Last spring I got a phone call from friend and filmmaker extraordinaire Gilbert Rowley of Capture Adventure Media. If you have seen Modern Nymphing or have been to an International Fly Fishing Film Festival (IF4) in the last few years then you’ve seen his handiwork. Gilbert was tossing around ideas for the upcoming 2018 IF4 and wondered if I would be interested in shooting a film of a pack trip back into a bull trout bastion which we had trekked into the year before with our friend Connor Murphy. I of course said yes! If nothing else it gave me a chance to revisit this epic fishery. It all hinged on whether we could dance through the hoops needed to secure a permit for the filming. At the outset we doubted that the permit would come through but several months later Gilbert got the call that we were good to go.
As we were making preparations we found out that Connor had taken a guide job at a lodge in Alaska for the summer. Connor and I have been on several memorable pack trips together and I have thoroughly enjoyed our treks through the backcountry to find fish and solitude. I was happy that he was pursuing his dreams but admittedly disappointed that he wouldn’t be joining us on the trip. Gilbert suggested that his friend Chris Cutler of livingflylegacy.com fill in for Connor. It wasn’t until we hopped on a video conference call before the trip that I realized I knew Chris already from a class we had together while I was finishing my bachelor’s degree at Idaho State University. With the cast of characters set we prepared and waited.
In mid-August we rendezvoused at an interstate truck stop and the trip was on. We only had three days of fishing to shoot the film. This is a pretty short time compared to what most film tour submissions are shot in but I was confident the fishing would be solid and that we would have the material we needed. It ended up being the kind of trip that overused cliché terms like epic, unbelievable, and awesome were created to describe.
The first day and a half we used beastly articulated streamers attached to Euro-nymphing leaders wielded by Thomas and Thomas Avantt 10’ 6 weights (see them in our shop here). Just about anywhere we thought there would be fish we were crushed by aggressive heart stopping takes. And the hits and fish kept coming. We found them in obvious runs, undercuts, and pools. But to me the most exciting fishing was under trees and behind boulders in rapids and pocket-water. There is one rapid in particular that Connor took a swim in the year before while connected to a big bull. During filming, Gilbert hooked a massive fish there. A new tree had fallen down over the side of the river we were fishing on. The fish tore downstream and went under the tree where Gilbert couldn’t chase it. Since I was the designated net man, I thought quickly and squatted the tree so that Gilbert could get under it. Somehow after all of that Gilbert landed one of his biggest fish of the trip.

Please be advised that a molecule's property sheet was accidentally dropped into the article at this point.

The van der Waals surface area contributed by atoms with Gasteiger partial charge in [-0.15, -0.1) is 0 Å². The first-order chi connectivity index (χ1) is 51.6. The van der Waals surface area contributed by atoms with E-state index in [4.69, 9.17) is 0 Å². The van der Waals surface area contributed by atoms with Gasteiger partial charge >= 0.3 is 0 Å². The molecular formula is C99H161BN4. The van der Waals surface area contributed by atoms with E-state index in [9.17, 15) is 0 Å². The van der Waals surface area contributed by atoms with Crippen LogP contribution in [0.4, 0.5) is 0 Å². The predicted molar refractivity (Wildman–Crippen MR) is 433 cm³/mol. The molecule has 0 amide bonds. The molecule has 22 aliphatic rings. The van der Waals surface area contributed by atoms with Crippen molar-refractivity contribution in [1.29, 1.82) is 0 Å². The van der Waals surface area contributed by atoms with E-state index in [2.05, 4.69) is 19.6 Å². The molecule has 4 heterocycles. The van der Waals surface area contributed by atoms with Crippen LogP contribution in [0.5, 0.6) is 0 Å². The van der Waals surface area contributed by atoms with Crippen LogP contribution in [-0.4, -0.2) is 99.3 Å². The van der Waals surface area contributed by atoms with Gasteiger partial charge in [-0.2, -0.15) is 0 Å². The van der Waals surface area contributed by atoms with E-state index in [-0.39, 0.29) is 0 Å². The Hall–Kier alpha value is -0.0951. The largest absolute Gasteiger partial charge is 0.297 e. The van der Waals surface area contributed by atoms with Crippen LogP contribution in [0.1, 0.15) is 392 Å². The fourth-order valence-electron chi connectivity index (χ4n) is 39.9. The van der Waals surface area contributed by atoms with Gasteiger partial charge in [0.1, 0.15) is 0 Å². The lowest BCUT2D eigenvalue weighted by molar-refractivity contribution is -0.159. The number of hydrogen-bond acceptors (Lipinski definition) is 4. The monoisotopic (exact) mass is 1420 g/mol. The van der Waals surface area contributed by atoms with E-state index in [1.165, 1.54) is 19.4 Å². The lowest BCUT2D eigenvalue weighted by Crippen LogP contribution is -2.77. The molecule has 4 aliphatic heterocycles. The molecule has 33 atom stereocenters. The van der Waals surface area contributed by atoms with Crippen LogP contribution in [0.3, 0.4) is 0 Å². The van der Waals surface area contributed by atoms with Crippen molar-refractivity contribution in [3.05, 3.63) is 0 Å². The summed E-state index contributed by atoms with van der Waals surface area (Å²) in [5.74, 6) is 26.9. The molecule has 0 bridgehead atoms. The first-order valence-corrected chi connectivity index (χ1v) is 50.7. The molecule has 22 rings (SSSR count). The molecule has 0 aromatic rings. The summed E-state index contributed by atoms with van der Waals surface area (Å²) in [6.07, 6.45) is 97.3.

Gilbert with his pocket-water antics fish.
The evening of the second day Chris decided it was time to pull out his mouse patterns. I’ll admit that I was skeptical that we would get bull trout to come up for them. They aren’t exactly known for being surface oriented. I have always needed to bring nymphs or streamers to them, often in deep water, to get takes. However, Chris let me be the guinea pig and handed me the mouse rod to begin the experiment. It didn’t take long before my doubts were proven wrong and bull trout repeatedly blew up on the mouse. When I watch the takes on film, they remind me of the violence of watching an orca whale thrashing seals through the air. Needless to say, though we didn’t get the larger fish this way, it was some of the most visually exciting fishing I’ve experienced and it is easy to see why Chris likes fishing mouse patterns so much.
Gilbert with a fish that ate one of Chris's mouse patterns.
The last day was bittersweet knowing that we were leaving a magical river and its piscine inhabitants. It is always hard to leave a place that leaves an indelible mark when you don’t know if or when you will see it again. Sometimes it only takes a song, picking up a fly box or rod, or the smell of a certain food to bring back the memories of trips like this and the nostalgia sets in. We fished and filmed as long as we could with several iterations of the typical “I just need to end on one more fish” scenario. But as the sun angle lowered we knew we needed to rush to break camp as a long uphill hike into the dark awaited us. When it was all over, Gilbert’s car awaited us with a dead battery, which left us stranded at the trailhead for one more night. While the battery needed a jump, we all slept fully charged by the experience and the anticipation of seeing the trip on the big screen.
This Friday January 5th you can join us for the debut of Confluentus: The Merging of All Things when the IF4 premieres at the Denver Fly Fishing Show. We hope to see as many of you there as possible or at an IF4 showing down the road. And don’t worry about asking where we fished. We are all sworn to secrecy by a blood pact……
We would really like to thank our sponsors for their support. Without them, this film and trip would not have happened.